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The Replacements: Healthy Alternatives to Staple Training Foods

If you can recite your daily menu by heart, you may be in need of a grocery cart shake-up. Check out these nutrition alternatives.

While there’s nothing wrong with falling back on key healthy training foods like pasta and yogurt, if you can recite your daily menu by heart, you may be in need of a grocery cart shake-up. Mixing things up will not only excite your taste buds, but also help your body get the nutrients it needs to boost health and running performance. To get out of the food rut, try these six palate-pleasing, just-as-easy-to-use-in-the-kitchen substitutes for well-loved runner staples.

If you like: Yogurt

Try: Kefir

Like yogurt, kefir – a sour, fermented dairy product – brims with live probiotic bacteria. Probiotics are important for digestive health and are also thought to strengthen the immune system. In fact, the British Journal of Sports Medicine reported in 2008 that probiotics can activate immune cells in distance runners, reducing the severity of respiratory illnesses, such as colds. Because these bacteria break down much of the lactose, kefir shouldn’t cause problems for the lactose intolerant. Beyond good-for-you critters, this great white originally from Eastern Europe is plump with muscle-building whey and casein protein, vitamin B12 for energy metabolism and a third of your daily requirement for bone-strengthening calcium per cup.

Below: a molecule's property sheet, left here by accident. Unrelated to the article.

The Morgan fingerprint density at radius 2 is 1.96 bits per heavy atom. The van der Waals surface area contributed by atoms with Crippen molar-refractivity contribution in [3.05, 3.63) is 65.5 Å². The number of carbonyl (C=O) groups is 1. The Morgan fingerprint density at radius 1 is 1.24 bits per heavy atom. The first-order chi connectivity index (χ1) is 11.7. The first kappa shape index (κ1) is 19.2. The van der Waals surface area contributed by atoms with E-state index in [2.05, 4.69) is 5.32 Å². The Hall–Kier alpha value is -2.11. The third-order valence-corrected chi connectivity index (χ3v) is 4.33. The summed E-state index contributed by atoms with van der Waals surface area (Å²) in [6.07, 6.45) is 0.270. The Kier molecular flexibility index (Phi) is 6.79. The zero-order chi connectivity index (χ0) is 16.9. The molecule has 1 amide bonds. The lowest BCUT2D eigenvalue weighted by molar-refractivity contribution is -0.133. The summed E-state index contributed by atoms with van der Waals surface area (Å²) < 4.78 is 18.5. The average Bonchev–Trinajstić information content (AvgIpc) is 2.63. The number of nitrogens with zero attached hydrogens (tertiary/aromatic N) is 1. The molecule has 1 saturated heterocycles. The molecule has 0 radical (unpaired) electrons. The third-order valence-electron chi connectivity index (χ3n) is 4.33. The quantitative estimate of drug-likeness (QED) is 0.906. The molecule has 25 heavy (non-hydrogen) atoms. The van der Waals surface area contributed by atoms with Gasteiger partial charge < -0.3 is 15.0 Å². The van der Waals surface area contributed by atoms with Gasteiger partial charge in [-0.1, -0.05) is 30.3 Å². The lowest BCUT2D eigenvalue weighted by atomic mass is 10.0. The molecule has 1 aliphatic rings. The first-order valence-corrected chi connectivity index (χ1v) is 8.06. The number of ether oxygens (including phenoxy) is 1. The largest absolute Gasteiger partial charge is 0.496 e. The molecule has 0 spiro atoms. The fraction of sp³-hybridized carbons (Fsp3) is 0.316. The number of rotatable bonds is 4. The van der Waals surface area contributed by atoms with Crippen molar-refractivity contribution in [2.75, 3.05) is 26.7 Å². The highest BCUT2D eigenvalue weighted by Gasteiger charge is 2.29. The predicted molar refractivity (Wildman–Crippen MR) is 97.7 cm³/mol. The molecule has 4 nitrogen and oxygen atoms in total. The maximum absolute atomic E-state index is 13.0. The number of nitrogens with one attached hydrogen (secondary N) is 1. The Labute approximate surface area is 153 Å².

Need to know: Opting for lowfat and unflavoured versions will keep saturated fat and sugar in check.

Find It: In the dairy section of health food stores and some larger supermarkets. It also comes in drinkable forms.

Use It: If you find kefir too sour, try mixing it in a blender with milk, banana, frozen berries and a dollop of nut butter for a serious article-run smoothie.

If you like: Pasta

Try: Soba noodles

Crafted from wheat flour and gluten-free buckwheat flour, chewy Japanese soba noodles have just as much energizing carbohydrate as pasta. The phytochemical rutin in buckwheat has been found to halt the expansion of bodyfat cells, positively impact blood cholesterol levels and regulate blood glucose. Plus, a greater intake of nutrient-rich whole grains such as soba reduces abdominal fat better than refined grains, according to Penn State University researchers. They praise the extra fibre and antioxidants in whole grains, which help control inflammation and insulin (a hormone that can tell your body to store belly fat).